Matt Stone On Peat

Discussion in 'Matt Stone' started by Kris, Dec 17, 2012.

  1. Kris

    Kris Member

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  2. Icecreambear

    Icecreambear Member

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    I'm following Matt's blog regularly. My personal opinion: I think he's right.

    While I definitely think that Ray Peat "is onto something" ( Matt's words :D ) - well, otherwise I wouldn't be here - in regard to starch i'm not convinced of his ideas.
    And the references, studies and examples given in "Glycemia, starch, and sugar in context" ( I think Matt was referring to this article ) also don't. Just my two cents.
     
  3. OP
    Kris

    Kris Member

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    I guess I am just surprised that Peat made such errors in his articles...
     
  4. Combie

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    I heard on a podcast (for the life of me cant remember which one, one of the herb docs on i think) Ray talking about this and basically saying that as long as you keep a max ratio of 3:1 or maybe it was 4:1 glucose to fructose, you still get the blood sugar benefits of the fructose. Of course your starch needs to be tolerable and toxin free. I eat white rice and sweet potatoes and have no blood sugar issues, and no gut issues as long as they are very well cooked.

    Most root vegetables and bananas, plantains seem to have at least some fructose, and fruit is generally a part of the diet of most tropical races/socities/whatever, which in an evolutionary sense, we should take more of our clues from than northerners.
     
  5. OP
    Kris

    Kris Member

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    I am referring for to these comments for Matt Stone:

    “Starch and glucose efficiently stimulate insulin secretion, and that accelerates the disposition of glucose, activating its conversion to glycogen and fat, as well as its oxidation. Fructose inhibits the stimulation of insulin by glucose, so this means that eating ordinary sugar, sucrose (a disaccharide, consisting of glucose and fructose), in place of starch, will reduce the tendency to store fat. Eating “complex carbohydrates,” rather than sugars, is a reasonable way to promote obesity. Eating starch, by increasing insulin and lowering the blood sugar, stimulates the appetite, causing a person to eat more, so the effect on fat production becomes much larger than when equal amounts of sugar and starch are eaten. The obesity itself then becomes an additional physiological factor; the fat cells create something analogous to an inflammatory state. There isn’t anything wrong with a high carbohydrate diet, and even a high starch diet isn’t necessarily incompatible with good health, but when better foods are available they should be used instead of starches. For example, fruits have many advantages over grains, besides the difference between sugar and starch. Bread and pasta consumption are strongly associated with the occurrence of diabetes, fruit consumption has a strong inverse association.” Ray Peat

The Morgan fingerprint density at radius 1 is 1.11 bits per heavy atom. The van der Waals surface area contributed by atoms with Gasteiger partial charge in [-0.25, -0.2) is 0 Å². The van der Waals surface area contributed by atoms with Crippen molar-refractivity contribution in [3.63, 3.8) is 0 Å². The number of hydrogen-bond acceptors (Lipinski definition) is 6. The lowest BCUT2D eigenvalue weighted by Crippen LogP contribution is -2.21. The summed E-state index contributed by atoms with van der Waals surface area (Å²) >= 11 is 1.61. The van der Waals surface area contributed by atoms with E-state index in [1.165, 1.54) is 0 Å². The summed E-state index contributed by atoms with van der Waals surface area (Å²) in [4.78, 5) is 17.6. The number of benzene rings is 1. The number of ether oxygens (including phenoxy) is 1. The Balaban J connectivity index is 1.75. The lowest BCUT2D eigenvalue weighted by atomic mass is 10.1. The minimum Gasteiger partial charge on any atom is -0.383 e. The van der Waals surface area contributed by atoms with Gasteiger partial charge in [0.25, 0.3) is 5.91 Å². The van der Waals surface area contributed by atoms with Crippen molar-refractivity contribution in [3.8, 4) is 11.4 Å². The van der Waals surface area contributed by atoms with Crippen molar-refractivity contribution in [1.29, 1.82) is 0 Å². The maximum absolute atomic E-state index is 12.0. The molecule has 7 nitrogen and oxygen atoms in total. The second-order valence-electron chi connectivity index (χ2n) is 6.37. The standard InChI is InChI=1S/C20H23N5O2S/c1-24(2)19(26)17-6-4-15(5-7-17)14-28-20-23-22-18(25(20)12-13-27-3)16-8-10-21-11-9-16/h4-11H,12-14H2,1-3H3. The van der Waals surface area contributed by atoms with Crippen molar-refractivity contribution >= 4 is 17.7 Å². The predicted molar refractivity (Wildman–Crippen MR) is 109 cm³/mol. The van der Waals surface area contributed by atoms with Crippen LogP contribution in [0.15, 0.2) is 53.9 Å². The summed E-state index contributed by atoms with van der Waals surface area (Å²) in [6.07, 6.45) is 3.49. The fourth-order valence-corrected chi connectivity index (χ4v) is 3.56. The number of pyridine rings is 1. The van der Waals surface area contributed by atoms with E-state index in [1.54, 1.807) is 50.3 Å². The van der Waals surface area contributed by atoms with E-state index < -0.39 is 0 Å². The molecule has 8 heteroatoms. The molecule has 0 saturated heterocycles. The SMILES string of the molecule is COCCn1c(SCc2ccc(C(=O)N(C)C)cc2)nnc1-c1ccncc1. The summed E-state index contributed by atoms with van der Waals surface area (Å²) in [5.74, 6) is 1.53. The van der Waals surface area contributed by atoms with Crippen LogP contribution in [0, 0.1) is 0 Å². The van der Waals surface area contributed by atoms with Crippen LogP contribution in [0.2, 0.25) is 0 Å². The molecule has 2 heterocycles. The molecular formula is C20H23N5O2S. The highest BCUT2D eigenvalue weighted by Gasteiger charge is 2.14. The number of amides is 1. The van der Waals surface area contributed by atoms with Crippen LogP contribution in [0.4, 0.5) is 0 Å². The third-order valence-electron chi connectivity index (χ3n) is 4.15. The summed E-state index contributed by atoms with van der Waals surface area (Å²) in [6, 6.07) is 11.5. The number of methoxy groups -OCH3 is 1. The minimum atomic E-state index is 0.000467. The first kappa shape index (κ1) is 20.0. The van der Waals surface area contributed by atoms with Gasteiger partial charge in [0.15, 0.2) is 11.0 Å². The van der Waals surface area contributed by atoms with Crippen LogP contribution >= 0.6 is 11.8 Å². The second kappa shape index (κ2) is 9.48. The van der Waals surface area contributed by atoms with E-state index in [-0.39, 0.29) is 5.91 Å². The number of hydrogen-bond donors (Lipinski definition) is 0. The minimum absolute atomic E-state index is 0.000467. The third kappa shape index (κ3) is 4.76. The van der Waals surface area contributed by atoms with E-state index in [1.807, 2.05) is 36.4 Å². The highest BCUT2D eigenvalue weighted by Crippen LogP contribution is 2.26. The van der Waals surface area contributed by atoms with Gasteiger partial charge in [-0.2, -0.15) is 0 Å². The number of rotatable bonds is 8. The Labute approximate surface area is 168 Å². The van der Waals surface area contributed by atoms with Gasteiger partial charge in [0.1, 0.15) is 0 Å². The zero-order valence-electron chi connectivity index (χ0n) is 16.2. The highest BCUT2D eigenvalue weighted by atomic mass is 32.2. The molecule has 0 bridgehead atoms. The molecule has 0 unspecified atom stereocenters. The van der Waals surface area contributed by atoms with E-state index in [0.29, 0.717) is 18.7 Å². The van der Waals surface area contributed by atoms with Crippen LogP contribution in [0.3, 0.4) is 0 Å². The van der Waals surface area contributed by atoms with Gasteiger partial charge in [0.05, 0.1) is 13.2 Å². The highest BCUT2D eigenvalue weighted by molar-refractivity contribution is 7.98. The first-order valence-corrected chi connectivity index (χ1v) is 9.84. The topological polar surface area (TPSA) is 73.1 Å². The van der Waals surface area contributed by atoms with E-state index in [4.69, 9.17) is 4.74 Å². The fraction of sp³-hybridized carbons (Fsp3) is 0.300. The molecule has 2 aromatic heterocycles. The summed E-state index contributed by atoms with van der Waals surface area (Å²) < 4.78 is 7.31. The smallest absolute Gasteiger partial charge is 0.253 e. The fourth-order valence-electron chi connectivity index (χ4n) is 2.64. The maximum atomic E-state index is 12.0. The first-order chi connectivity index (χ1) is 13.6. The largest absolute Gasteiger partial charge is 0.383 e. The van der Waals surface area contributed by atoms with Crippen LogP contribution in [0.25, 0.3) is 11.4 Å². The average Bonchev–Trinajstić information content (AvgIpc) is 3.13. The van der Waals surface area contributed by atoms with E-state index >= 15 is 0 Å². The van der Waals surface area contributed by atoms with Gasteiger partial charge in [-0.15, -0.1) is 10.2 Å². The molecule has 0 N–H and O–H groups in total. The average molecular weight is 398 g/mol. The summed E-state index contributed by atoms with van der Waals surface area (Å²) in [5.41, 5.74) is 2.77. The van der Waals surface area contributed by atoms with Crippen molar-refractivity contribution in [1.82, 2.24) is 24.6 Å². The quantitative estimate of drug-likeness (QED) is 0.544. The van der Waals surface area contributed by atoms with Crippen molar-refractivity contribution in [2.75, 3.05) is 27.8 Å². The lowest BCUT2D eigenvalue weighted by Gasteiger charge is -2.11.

"I have no idea what planet Peat was on when he wrote this paragraph. It makes absolutely no sense and is totally incongruent with reality. The meal that produces the most postprandial insulin is a high-starch, low-fat meal. Interestingly, a high-starch, low-fat diet, during overfeeding, has been shown to be the least fattening – corresponding with the higher insulin levels. http://www.ajcn.org/content/62/1/19.full.pdf+html At the same calorie levels, the subjects with the lowest insulin levels (because they were eating more calories as fat and thus not spiking insulin as high) stored more fat, had less of an increase in thermogenesis (heat production), and less of an increase in lean body mass.

    A rise in insulin causing more fat storage? This just doesn’t make sense. It should cause more muscle storage and less fat storage, as insulin, if anything, is the primary anabolic muscle storage hormone. Insulin does not cause carbohydrates to be converted to fat, and the little bit of carbohydrate that may be converted to fat is a very inefficient process compared to storing fat that you ingest as fat that is already pre-packaged and ready to find its home in adipose tissue.